$5 million financial year loss for WA victims of investment scams

A wide variety of investment scams have claimed 65 victims in WA so far this financial year with losses totalling $4,983,000 being reported to WA ScamNet at Consumer Protection.

The victims responded to cold callers, emails and enticing advertisements on social media making false claims of low risk and high returns. The bogus investments being offered included shares, foreign exchange, binary options and cryptocurrencies.

Several advertisements used the stolen images of celebrities and prominent businesspeople to give the impression of authenticity. Some recent victims reported meeting the scammers via dating websites and apps and were presented with an ‘investment opportunity’ after an online relationship was established.

Similar losses were reported last financial year with 63 WA victims losing a total of $5.9 million.

Commissioner for Consumer Protection Lanie Chopping said, with the average individual loss of about $77,000, the financial impact on victims is substantial.

“If someone’s telling you about a way to make easy, fast money and putting significant pressure on you to invest big with a promise of high returns, be sceptical and discuss it with someone you trust,” Ms Chopping said.

“The investment scams are backed up by clever salespeople who use hard sell tactics and fake evidence of high returns to get people to part with their money.

“Professional looking fake websites and personal online accounts showing a growing balance are often used to make the investment look legitimate.

“It’s not until the investor asks to withdraw money that there is any indication that it’s a scam and a variety of excuses are used as to why withdrawals can’t be made. However, in a few cases, the scammers allow for small amounts to be returned, hoping that greater confidence from the victim will result in more money being invested in the future.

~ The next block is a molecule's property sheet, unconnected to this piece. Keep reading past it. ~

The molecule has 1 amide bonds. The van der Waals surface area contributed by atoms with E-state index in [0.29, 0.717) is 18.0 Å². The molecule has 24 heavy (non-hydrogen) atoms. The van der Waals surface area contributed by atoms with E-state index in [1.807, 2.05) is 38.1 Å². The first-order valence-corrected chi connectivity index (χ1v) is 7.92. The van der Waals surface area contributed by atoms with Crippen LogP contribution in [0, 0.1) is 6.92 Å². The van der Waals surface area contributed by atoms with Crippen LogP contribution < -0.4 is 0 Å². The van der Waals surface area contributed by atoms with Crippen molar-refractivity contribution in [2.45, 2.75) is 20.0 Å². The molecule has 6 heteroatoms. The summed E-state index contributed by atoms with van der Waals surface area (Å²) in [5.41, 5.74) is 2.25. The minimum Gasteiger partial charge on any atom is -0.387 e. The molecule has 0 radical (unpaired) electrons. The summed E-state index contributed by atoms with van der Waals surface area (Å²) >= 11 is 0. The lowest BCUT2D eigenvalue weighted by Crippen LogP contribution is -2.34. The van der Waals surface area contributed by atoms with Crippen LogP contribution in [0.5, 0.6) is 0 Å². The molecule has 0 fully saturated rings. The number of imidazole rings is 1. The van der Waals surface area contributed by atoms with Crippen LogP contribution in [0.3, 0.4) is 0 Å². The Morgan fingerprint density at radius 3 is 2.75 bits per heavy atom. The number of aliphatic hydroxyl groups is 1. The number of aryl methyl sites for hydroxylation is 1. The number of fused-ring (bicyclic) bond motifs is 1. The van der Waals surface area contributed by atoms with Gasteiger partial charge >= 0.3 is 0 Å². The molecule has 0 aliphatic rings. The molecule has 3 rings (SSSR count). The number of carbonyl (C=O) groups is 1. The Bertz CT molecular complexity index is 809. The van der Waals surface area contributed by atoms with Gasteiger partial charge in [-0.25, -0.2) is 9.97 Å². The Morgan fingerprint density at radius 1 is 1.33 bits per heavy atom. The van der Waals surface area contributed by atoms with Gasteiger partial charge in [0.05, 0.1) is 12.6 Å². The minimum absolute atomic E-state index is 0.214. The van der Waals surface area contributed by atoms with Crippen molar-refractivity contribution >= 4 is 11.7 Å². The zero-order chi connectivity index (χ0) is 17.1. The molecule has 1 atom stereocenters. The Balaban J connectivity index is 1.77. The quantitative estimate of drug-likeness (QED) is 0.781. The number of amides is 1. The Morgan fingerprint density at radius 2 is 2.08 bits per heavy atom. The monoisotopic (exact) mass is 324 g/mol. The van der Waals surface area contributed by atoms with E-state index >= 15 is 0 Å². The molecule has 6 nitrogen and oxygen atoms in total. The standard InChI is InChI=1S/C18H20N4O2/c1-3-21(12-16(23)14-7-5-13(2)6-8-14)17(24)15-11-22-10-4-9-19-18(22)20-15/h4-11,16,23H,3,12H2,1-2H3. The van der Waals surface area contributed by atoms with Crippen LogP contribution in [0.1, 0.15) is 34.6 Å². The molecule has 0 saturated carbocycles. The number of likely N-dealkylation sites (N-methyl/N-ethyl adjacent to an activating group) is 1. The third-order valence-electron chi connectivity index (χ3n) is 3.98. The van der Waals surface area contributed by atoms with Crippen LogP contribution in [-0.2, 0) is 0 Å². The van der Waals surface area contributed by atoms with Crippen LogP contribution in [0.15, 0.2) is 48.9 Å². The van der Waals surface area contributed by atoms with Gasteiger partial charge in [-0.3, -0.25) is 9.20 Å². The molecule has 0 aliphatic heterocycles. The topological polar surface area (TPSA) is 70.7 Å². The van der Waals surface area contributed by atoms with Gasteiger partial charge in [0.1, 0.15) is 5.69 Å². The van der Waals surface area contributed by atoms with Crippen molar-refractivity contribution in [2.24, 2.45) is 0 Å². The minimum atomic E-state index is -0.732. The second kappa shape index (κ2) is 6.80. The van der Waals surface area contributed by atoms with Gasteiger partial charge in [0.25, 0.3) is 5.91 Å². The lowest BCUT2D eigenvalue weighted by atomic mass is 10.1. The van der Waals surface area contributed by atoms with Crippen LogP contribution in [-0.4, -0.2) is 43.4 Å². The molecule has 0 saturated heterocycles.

“Promoting investments in Australia is a strictly regulated activity, so investors should only deal with companies and agents that are registered with ASIC so do a search on their website which also has warnings about companies to avoid.

“Sometimes the identity of legitimate traders are stolen along with their ABN and registration details. So independently contact the business to confirm that you are dealing with the real one before transferring any of your money and get advice from licensed financial advisors.”

Tips to avoid investment scams

  • Don’t respond to emails and phone calls from strangers offering predictions on shares, investment tips or investment advice.
  • Be suspicious of offers to sell you shares, cryptocurrency or a chance to take part in Binary Options Trading, especially if the ‘company’ is based overseas.
  • Do your own research before you invest and do not invest what you cannot afford to lose.
  • If someone’s telling you about a way to make easy, fast money and putting significant pressure on you to invest big with a promise of high returns, ask yourself “is it too good to be true?” and discuss it with someone you trust.
  • Carry out thorough research before investing money and get independent financial advice from a licensed financial advisor – see ASIC’s Financial Advisers Register.
  • Check ASIC’s MoneySmart website to see a list of companies you should not deal with.

You can get help to verify investment offers by contacting WA ScamNet on 1300 30 40 54 during office hours or report an investment scam on the WA ScamNet website.

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